A number of them spoke to Ynet and recalled the fear shrouding the country and expressed reservation regarding the prospect of returning to Bashar Assad's war-torn Syria for the remainder of their studies. Their parents expressed concern, but said that the final decision was for their children to make.
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The Syrian civil war has been raging for over two years and has cost the lives of over 100,000 people. Nonetheless there are those who are attempting to keep up the semblance of normalcy.
Students return from Syria (Photo: Avihu Shapira)
"Despite everything happening in Syria, I will return there to complete my studies without fear," Allah Habus said.
She was joined by Wa'am Elqish from Buq'ata, a Druze village in the northern Golan Heights, who said: "We all feel fine. The atmosphere in Syria is not scary, we'll return to study. We have grown accustomed to the situation."
Home again, but will they return to Syria? (Photo: Avihu Shapira)
Mansur Amasha, also from Buq'ata, said he actually felt at home in Syria: "There is no real difference between Syria and where I live now. There is fear in Syria, but I intend to return there to complete my studies."
"The situation in Syria is frightening," another student noted. "It is hard to leave the dorms because of the life-threatening reality waiting for us outside. At times it's hard to buy basic food products and additional things we need."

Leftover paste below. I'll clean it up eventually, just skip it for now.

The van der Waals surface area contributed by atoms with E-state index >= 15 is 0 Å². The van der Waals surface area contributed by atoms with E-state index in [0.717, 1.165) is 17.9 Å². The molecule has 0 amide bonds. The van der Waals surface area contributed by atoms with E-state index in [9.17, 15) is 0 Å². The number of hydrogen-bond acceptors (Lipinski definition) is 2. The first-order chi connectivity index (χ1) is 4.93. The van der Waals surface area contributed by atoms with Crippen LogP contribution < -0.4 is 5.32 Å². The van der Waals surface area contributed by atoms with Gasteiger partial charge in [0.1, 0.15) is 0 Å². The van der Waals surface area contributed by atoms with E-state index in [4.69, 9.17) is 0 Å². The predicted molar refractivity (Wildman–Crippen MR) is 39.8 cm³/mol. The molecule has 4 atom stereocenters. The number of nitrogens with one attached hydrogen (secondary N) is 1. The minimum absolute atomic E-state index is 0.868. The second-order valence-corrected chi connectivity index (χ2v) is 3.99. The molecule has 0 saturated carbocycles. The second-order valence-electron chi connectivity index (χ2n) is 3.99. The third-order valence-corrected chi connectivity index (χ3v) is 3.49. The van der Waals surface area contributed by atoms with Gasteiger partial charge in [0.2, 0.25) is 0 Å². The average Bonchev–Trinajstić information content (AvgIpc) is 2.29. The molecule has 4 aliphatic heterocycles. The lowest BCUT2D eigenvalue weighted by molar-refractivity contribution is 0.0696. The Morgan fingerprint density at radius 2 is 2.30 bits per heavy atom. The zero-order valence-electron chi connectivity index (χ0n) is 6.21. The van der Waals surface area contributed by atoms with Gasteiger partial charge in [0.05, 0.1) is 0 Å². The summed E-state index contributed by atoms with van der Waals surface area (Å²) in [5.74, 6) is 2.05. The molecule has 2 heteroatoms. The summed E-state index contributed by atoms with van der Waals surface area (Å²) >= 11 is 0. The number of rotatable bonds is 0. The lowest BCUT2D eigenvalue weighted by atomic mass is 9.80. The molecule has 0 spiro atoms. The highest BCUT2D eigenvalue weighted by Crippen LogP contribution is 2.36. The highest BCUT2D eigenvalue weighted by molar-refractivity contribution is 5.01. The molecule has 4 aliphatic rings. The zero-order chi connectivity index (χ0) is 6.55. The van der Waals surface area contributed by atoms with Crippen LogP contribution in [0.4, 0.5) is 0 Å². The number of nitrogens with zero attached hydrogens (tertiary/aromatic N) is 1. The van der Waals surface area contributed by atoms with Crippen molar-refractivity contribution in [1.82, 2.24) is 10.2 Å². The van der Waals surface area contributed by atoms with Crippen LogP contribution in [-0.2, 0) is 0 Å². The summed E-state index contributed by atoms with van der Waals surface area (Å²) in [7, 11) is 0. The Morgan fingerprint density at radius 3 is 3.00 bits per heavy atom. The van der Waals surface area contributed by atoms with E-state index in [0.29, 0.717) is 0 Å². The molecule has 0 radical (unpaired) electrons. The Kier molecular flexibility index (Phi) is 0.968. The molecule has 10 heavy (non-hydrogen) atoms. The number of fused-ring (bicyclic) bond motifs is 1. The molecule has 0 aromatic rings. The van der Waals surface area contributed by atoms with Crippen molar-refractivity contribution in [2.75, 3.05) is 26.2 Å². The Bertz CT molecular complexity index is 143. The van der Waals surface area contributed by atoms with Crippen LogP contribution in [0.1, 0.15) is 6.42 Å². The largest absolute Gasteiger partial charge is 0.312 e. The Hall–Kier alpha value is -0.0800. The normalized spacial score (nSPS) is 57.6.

"I need to think long and hard if I want to return to study in Syria. Maybe it would be better if I stay at home and wait out the war; because as long as I hear explosions and people are dying it is difficult to focus on my studies," they added.
Druze watch fighting across border (Archive: EPA)
Their parents are also concerned about the situation. "Our son Muhammad is studying to be a pharmacist in Damascus and we're very scared because of everything going on in Syria," Najah Zahuweh said.
"My son will decide whether to return to Syria or stay here with us. We will not interfere with his decision. It is his future and he will do what he believes is right for him."
Raid Zahuweh, whose daughter is studying in Syria added that: "My daughter Ghadeer has returned today after completing a year of her studies. We are always concerned because of what we hear is happening in Syria. It forces us to be in constant contact with her. We speak five times a day to make sure she is fine. She tries to stay in her dorms after school."
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